Relative sea-level data for Hudson Bay

Why is the sea level in Hudson Bay decreasing so much? Hudson Bay is pretty far up north, much closer to glaciers. Would it make sense for it to recede at this level with sources of fresh water relatively close?


4 Answers 4


The area is experiencing post-glacial isostatic rebound.

Much of Canada was covered in an extensive ice sheet in the last glacial period (the 'Ice Age'), from about 110 ka until 12 ka. The ice in the Hudson Bay area was among the last to melt:

Ice retreat in North America

A thick ice sheet depresses the crust (the lithosphere), making a small dent in the uppermost mantle (the asthenosphere) in the process. Well, not that small: p 375 in Gornitz (2009, Encyclopedia of Paleoclimatology and Ancient Environments) says it could be 800 m for a 3000 metre-thick ice sheet!

Since the asthenosphere is highly viscous, it takes a long time time for the depression to 'bounce' back up. This map from Natural Resources Canada shows the current rate:

Isostatic rebound rate in Canada

Since global sea-level is currently rising at about 3 mm/a, a local uplift at this rate will break even. Anything more will result in relative sea-level fall, as we see in Hudson Bay (as well as in Scandinavia, the UK, Alaska, and elsewhere — this map is wonderful).

Interesting, for geologists anyway, is the sedimentological record this leaves. I love this example of raised beaches and a small delta experiencing forced regression on the shores of Hudson Bay:

Forced regression of small delta

Last thing — you asked:

Would it make sense for it to recede at the level that it is receding with sources of freshwater relatively close?

Since Hudson Bay is connected to the world's ocean, mainly through Hudson Strait, the runoff into the Bay has no measurable effect on the water level.

Credit Ice retreat map by TKostolany, licensed CC-BY-SA. Rebound map by NRCan, free of copyright. Google Maps image contains own credit.


Because of post glacial rebound. The asthenosphere was pressed down under Laurentide ice sheet during last ice age and is now finding a new balance, without the weight of the ice.

Note that around the ice sheet, the land is actually sinking today, like when ones partner gets up from a waterbed mattress.

"PGR Paulson2007 Rate of Lithospheric Uplift due to PGR" by Erik Ivins, JPL. -  Licensed under Public Domain via Wikimedia Commons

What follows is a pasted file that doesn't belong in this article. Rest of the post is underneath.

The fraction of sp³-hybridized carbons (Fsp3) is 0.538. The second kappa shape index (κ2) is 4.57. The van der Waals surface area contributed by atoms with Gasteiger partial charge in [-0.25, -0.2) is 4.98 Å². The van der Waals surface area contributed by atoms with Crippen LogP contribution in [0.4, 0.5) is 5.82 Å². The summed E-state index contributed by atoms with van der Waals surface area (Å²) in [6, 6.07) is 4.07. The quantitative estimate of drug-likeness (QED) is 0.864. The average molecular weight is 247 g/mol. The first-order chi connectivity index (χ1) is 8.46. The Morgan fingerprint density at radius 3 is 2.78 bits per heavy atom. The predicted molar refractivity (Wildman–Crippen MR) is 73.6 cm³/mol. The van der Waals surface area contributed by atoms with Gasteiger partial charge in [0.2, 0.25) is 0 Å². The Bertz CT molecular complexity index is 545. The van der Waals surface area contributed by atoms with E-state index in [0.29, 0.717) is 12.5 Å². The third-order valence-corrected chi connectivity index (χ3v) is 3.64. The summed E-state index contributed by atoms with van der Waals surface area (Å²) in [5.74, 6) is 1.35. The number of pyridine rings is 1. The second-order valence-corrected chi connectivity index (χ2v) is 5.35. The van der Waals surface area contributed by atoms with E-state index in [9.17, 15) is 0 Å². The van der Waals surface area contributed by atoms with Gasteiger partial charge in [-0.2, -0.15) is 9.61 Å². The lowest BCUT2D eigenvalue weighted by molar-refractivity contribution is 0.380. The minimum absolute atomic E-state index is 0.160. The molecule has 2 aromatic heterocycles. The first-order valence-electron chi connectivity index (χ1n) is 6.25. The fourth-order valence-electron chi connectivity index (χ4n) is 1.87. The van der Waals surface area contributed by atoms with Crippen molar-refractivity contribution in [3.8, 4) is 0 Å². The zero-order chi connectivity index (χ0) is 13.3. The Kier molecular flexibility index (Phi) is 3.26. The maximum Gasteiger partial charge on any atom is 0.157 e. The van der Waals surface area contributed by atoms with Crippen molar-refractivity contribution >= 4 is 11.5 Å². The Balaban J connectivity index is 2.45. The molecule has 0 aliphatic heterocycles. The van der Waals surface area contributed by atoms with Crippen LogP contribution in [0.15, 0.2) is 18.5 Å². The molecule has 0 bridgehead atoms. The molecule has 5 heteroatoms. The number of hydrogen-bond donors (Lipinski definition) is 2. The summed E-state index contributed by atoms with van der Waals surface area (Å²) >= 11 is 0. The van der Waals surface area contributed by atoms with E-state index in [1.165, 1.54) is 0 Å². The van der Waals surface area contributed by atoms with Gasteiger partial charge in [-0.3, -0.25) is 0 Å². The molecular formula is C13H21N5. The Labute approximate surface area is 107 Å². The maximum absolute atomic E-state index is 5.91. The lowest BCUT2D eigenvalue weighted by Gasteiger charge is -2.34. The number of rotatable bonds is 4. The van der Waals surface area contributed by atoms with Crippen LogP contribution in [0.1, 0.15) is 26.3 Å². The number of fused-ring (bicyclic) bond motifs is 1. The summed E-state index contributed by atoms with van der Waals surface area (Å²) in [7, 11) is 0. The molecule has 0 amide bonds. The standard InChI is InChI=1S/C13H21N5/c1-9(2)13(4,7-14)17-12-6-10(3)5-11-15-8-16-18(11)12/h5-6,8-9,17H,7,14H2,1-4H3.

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The graph shows sea level fall (SLF) at the Churchill tide gauge station.

It is on the west side of Hudson Bay.

These jagged edge ups and downs, and severe drop in a short time, indicate this is not the result of rising land mass.

Greenland ice mass loss is the source of SLF in a wide area.

  • $\begingroup$ Sea level has been declining in New Jersey for many years now...which says to me global warming is leading to greater evaporation...especially in areas where fresh water sits on top of salt water while the current takes the salt water away (western Hudson Bay, New Jersey to Nova Scotia, the Outer Banks of North Carolina, North Florida) If continuing entire Gulf of Mexico might see a huge drop because of Mississippi "boring" and Eastward Flow. Tide go out...not come back for fifty years... $\endgroup$ Commented Aug 23, 2016 at 3:40
  • $\begingroup$ Yes, local sea levels are falling around Greenland because the loss of ice mass reduces gravitational pull on surrounding ocean water. This NASA vid shows global sea level changes between 2002 and 2015 (adjusted for isostatic changes iiuc) and shows sea level FALL around Greenland - youtube.com/watch?v=VY_SeZiBcM4 $\endgroup$
    – Ken Fabian
    Commented Jan 28, 2022 at 1:02

Gravitational dynamics of the Greenland Ice sheet have an impact, sea level fall, not often mentioned (e.g. on Europe: Proof of Concept - 5).

It causes sea level fall and sea level rise, depending on distance from the ice sheet (The Gravity of Sea Level Change).


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